BIBA Feedback: Talking Risk Score, Hackathon and NASA with James Burton

After all the excitement of BIBA last month, Insurance-Edge thought it would be the right time to catch up with James Burton, Director of Product Management at LexisNexis. The insurance software specialist company were heavily involved with the Hackathon, plus had the chance to take the insurtech temperature at this flagship industry event.

IE: It was your first time there James, what was your impression of BIBA?

JB: Absolutely brilliant event, such a good opportunity to meet so many brokers and other people within the industry. The Hackathon was probably the stand-out feature for us, as it fits into the `sweet spot’ for us as a company. We had a team of three staff there and it was fascinating to watch the progress at the Hackathon – I wouldn’t have enjoyed being in that glass-walled room, so full credit to everyone working hard under pressure!

IE: What was the overall feeling at BIBA, is insurtech still the buzzword?

JB: It is, very much so. The challenge for brokers is to transform their business, especially from a customer perspective. Faster quotation process, better claims handling and underwriting experience – these are the things that policyholders want to see from the use of technology. As a company, we are always looking at how we can be disruptive with data and it was great to meet so many other people, working beyond IT or tech, who are also looking for the same thing.

IB: Is there a bit of a goldrush right now? We are seeing a flood of start-ups, lots of apps and new online platforms being built, but is the pace of change slightly faster than the demand within the market?

JB: There is the argument that much of transformation process is about improving, streamlining, what we already have. For example; using AI and data handling tech to enrich the point-of-quote process that we use right now is a sensible step to take. If you look at the way the industry holds a policy history right now, you can see that working out NCD and other risk factors can be made easier by using data to pre-fill online quotes.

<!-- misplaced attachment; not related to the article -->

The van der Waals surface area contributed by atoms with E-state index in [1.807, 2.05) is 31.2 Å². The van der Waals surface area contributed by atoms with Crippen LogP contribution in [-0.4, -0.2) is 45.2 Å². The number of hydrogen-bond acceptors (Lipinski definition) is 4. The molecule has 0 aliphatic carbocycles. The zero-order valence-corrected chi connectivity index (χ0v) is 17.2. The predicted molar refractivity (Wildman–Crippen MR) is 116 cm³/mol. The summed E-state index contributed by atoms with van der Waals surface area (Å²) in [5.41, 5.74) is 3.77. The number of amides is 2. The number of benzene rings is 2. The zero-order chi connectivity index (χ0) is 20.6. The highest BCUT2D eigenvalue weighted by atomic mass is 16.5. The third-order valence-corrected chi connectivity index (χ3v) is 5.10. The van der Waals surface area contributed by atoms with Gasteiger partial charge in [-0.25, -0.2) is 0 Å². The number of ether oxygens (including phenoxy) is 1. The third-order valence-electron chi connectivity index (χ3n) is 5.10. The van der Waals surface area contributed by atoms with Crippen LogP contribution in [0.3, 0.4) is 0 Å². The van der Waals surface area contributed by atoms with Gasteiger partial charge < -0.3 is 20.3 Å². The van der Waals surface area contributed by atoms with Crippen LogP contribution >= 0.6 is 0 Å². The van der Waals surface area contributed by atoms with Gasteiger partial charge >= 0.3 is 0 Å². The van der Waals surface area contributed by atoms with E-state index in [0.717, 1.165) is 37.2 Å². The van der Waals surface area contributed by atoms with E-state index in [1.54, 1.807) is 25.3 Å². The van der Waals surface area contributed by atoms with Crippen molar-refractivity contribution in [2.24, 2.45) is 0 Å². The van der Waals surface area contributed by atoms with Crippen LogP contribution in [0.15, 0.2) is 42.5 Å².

The switch from paper records to digital is something that has saved brokers a lot of time and money, and the continued development of digital services will do the same in the future. If we are using insurtech to solve headaches for both brokers, and customers, then we are doing it right.

IE: Was BIBA a good event in terms of showcasing your products?

JB: Definitely. We have a new Risk Score product and it was good to explain how that works in some detail to potential customers. As everyone knows, sharing data to help pre-fill quotes is very useful, but there is so much more locked within that data. Now most brokers will use a financial score tool to help assess a new policyholder, bit a Risk Score is different because we can help them look at things like number of previous quotes online, how many policies cancelled, and within what timeframe. Then there’s more granular features, such as how many times an occupation, or named driver detail was changed and then the online quote re-submitted.

IE: Ah, so it can spot if someone is trying to `game’ the system by putting in say ten different job titles from the drop-down menu, to see if that reduces the price?

JB: Exactly. The job does make a big difference in many cases, plus when it comes to named drivers we have seen quote session histories where up to 100 different names have been submitted.

IE: A hundred named drivers?

JB: Yes it is unusual to see that number, but it’s common to see three or four names being tried out at a particular address. So that’s just one way that our Risk Scoring Tool can help brokers and underwriters spot patterns within a quotation history. It’s an extra layer of information that goes beyond a claims history, or a postcode. Having that type of holistic data – a more in-depth view – can help you right at the point of policy inception.

IE: The named driver scenario, sometimes called `fronting’ has been a long standing problem within the industry, how can we solve it?

JB: We have a Named Driver Module, because offering the sort of rich data history on a named driver, to the same depth as we can research the main policyholder, is something that remains a challenge for the industry.

Our product lets brokers, online comparison sites, or underwriters track the history of named drivers; how many times they have been submitted, when and where, if covered how often did they cancel within 30 days etc. It looks back 90 days, so anyone can get a really detailed snapshot of that named driver activity.

IE: Interesting stuff James. Finally, in an American style, what was your takeaway from BIBA?

JB: Listening to the keynote speech from astronaut Chris Hadfield was one of those inspiring, and humbling moments. He was describing training at NASA with a guy who had served in the US Navy, qualified as a doctor and undergone NASA training – all by the age of 26! Makes you realise we could all work a bit harder.

IE: Very true, cheers James.

 

 

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